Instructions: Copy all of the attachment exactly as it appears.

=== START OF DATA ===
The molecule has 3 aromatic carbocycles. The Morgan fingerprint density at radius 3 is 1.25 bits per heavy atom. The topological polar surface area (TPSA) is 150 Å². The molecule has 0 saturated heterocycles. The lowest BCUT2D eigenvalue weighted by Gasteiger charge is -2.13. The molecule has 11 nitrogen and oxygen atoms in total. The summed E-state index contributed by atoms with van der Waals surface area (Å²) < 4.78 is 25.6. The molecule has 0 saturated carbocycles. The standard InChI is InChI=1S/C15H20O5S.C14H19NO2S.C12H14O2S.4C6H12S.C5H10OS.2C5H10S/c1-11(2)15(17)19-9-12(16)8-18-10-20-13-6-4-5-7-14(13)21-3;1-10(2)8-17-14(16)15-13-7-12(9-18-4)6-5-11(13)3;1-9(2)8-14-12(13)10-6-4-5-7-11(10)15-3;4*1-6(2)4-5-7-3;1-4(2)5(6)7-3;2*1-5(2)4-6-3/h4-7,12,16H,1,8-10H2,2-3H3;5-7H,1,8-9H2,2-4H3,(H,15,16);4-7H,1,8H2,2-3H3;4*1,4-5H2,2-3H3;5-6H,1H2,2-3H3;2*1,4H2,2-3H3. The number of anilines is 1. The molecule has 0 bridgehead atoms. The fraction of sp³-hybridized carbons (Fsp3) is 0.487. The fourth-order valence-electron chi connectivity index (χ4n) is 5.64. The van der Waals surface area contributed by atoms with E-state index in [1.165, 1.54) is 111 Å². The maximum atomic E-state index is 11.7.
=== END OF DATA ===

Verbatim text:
The molecule has 3 aromatic carbocycles. The Morgan fingerprint density at radius 3 is 1.25 bits per heavy atom. The topological polar surface area (TPSA) is 150 Å². The molecule has 0 saturated heterocycles. The lowest BCUT2D eigenvalue weighted by Gasteiger charge is -2.13. The molecule has 11 nitrogen and oxygen atoms in total. The summed E-state index contributed by atoms with van der Waals surface area (Å²) < 4.78 is 25.6. The molecule has 0 saturated carbocycles. The standard InChI is InChI=1S/C15H20O5S.C14H19NO2S.C12H14O2S.4C6H12S.C5H10OS.2C5H10S/c1-11(2)15(17)19-9-12(16)8-18-10-20-13-6-4-5-7-14(13)21-3;1-10(2)8-17-14(16)15-13-7-12(9-18-4)6-5-11(13)3;1-9(2)8-14-12(13)10-6-4-5-7-11(10)15-3;4*1-6(2)4-5-7-3;1-4(2)5(6)7-3;2*1-5(2)4-6-3/h4-7,12,16H,1,8-10H2,2-3H3;5-7H,1,8-9H2,2-4H3,(H,15,16);4-7H,1,8H2,2-3H3;4*1,4-5H2,2-3H3;5-6H,1H2,2-3H3;2*1,4H2,2-3H3. The number of anilines is 1. The molecule has 0 bridgehead atoms. The fraction of sp³-hybridized carbons (Fsp3) is 0.487. The fourth-order valence-electron chi connectivity index (χ4n) is 5.64. The van der Waals surface area contributed by atoms with E-state index in [1.165, 1.54) is 111 Å². The maximum atomic E-state index is 11.7.